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Chelsea fans should take note of the sales of Mario Gomez and David Villa, because wages matter

The media conveniently ignores the most important part of many transfers, as wages are almost always an afterthought

Jasper Juinen

Some major movement happened on the striker front today, with both David Villa and Mario Gomez finding new homes. Gomez reportedly sold for a relatively small initial fee of just £13.7 million, while Villa went for about 1/3 of that. Aside from the suggestion that this pair might have been useful additions to Chelsea, what can we take from this pair of moves? One thing in particular stands out to me, and it's something that I've tried to point out on any number of occasions.

High wages make transfers difficult!

Looking at Villa and Gomez, we can see the massive impact that wages have on transfers. Villa was reportedly on a wage larger than that of Fernando Torres, one that would make him awfully difficult to move if he was unwilling to take a massive paycut. Gomez was also on a relatively large weekly wage, even if it was considerably smaller than that of Villa. If a club is going to have to pay a player more than market value, the transfer fee is going to reflect that in the opposite direction. Another prime example of this is the fee that PSG paid for Zlatan Ibrahimovic last season, one which seemed ridiculously low until you saw what they had to pay the player every week.

Chelsea fans really need to take note here, as there are a pair of popular rumors making the rounds that would also be affected by ridiculous wages. Wayne Rooney is one of the top paid players on the planet, making Villa and Gomez look like minimum wage employees. Suggestions that clubs are going to make sizable bids for the right to take on that wage should make you laugh, as if anyone was actually dumb enough to do this, United would have hired movers and safely packed Rooney in bubble wrap to assure there were no hitches in shipping him out the door.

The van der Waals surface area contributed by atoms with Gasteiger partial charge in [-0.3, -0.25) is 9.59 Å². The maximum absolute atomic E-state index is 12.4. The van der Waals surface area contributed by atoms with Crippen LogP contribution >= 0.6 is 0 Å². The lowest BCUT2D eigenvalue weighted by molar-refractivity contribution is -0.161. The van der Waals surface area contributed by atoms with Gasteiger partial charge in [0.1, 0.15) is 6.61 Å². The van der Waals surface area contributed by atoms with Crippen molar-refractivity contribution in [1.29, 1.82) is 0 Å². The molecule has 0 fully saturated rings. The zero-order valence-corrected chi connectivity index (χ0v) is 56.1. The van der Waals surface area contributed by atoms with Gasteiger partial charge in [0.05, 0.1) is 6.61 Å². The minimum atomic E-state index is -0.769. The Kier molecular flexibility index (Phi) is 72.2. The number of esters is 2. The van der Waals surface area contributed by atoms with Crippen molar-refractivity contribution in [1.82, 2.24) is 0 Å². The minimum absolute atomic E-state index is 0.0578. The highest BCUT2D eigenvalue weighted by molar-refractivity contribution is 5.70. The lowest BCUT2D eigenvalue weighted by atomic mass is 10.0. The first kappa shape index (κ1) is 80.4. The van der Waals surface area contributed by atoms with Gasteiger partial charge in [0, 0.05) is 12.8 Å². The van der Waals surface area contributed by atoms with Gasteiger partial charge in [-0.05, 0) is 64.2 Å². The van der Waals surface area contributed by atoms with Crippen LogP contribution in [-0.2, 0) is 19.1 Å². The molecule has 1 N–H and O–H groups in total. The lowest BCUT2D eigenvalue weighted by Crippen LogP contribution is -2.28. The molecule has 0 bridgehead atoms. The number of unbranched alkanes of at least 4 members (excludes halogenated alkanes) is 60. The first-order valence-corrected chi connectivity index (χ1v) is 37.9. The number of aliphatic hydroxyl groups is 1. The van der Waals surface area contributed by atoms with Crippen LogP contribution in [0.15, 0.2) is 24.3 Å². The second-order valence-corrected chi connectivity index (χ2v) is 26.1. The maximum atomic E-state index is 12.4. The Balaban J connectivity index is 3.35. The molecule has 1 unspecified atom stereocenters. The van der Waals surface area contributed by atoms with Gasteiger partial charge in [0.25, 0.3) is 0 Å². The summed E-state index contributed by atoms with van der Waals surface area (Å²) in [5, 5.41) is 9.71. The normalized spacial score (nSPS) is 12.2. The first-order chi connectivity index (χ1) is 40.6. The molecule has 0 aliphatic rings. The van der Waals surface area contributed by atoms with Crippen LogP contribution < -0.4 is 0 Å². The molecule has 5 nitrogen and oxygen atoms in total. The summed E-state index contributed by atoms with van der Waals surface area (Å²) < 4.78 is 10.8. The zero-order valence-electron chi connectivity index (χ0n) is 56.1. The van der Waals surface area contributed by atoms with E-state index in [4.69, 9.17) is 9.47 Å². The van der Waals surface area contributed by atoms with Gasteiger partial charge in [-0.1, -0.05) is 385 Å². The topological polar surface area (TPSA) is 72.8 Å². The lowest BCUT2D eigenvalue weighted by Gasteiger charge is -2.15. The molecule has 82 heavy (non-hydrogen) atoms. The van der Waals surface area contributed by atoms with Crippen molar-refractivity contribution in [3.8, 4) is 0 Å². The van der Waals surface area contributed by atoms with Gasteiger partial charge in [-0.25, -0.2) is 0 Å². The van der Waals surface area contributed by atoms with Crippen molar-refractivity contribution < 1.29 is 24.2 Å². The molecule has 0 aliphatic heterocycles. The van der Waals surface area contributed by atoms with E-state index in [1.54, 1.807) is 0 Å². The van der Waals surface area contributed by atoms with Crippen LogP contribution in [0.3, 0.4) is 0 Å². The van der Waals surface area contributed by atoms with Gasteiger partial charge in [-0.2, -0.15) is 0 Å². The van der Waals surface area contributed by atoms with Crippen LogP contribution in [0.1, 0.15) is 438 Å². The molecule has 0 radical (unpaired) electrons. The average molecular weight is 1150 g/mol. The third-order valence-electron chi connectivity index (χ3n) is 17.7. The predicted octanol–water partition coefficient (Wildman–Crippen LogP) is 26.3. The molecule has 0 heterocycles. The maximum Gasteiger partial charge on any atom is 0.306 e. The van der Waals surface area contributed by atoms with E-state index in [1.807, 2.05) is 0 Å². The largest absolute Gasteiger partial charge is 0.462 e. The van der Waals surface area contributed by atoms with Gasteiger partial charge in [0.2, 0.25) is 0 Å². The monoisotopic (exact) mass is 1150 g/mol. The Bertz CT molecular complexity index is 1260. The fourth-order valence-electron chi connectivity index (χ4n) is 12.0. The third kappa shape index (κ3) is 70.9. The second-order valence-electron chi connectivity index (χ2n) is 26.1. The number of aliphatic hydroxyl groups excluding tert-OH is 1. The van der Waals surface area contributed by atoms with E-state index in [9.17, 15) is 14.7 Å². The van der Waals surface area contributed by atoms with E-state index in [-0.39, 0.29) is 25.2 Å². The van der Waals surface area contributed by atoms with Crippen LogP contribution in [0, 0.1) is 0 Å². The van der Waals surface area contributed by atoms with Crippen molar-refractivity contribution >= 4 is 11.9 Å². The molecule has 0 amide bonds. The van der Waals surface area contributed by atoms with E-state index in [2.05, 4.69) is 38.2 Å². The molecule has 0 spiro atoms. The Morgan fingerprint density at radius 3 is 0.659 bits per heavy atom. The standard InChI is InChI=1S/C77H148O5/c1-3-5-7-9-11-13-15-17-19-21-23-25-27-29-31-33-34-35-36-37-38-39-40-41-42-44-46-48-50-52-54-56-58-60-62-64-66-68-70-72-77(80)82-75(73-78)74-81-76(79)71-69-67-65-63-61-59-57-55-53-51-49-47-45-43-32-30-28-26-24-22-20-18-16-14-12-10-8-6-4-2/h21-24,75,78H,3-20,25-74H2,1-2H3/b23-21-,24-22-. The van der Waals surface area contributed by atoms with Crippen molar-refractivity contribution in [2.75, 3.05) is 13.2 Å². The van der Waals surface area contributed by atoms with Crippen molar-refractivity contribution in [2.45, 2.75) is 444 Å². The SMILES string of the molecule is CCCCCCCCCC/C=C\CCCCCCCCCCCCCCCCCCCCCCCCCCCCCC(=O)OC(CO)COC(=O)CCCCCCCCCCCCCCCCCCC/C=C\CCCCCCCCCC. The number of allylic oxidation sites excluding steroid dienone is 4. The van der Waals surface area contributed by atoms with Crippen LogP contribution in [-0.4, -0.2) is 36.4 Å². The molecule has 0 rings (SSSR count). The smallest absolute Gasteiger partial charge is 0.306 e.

Fernando Torres is a Chelsea player that also fits this mold. There is absolutely no way to make a serious argument that his on pitch production justifies his wages, and unless he's willing to take a massive discount to leave London, he's not going to fetch much in the way of a fee because of it. David Villa's transfer fee is probably a good reflection on the current market value of Fernando Torres. Anyone believing we'd be getting much beyond wage relief for the Spanish #9 should probably look closely at today's sales and put down whatever they've been drinking.

Wages matter, even if the media generally ignore them when discussing transfers. The general shock at the fee Barcelona got for David Villa today should reinforce that idea, and remind us that FFP is quickly changing the way players are valued. Older, overpaid players are no longer going to fetch a big transfer fee, if a club is able to move those sorts of players at all. Combining Fernando Torres or Wayne Rooney with a big money move will sell loads of papers, but the reality is that they just won't fetch much in the way of a transfer fee.

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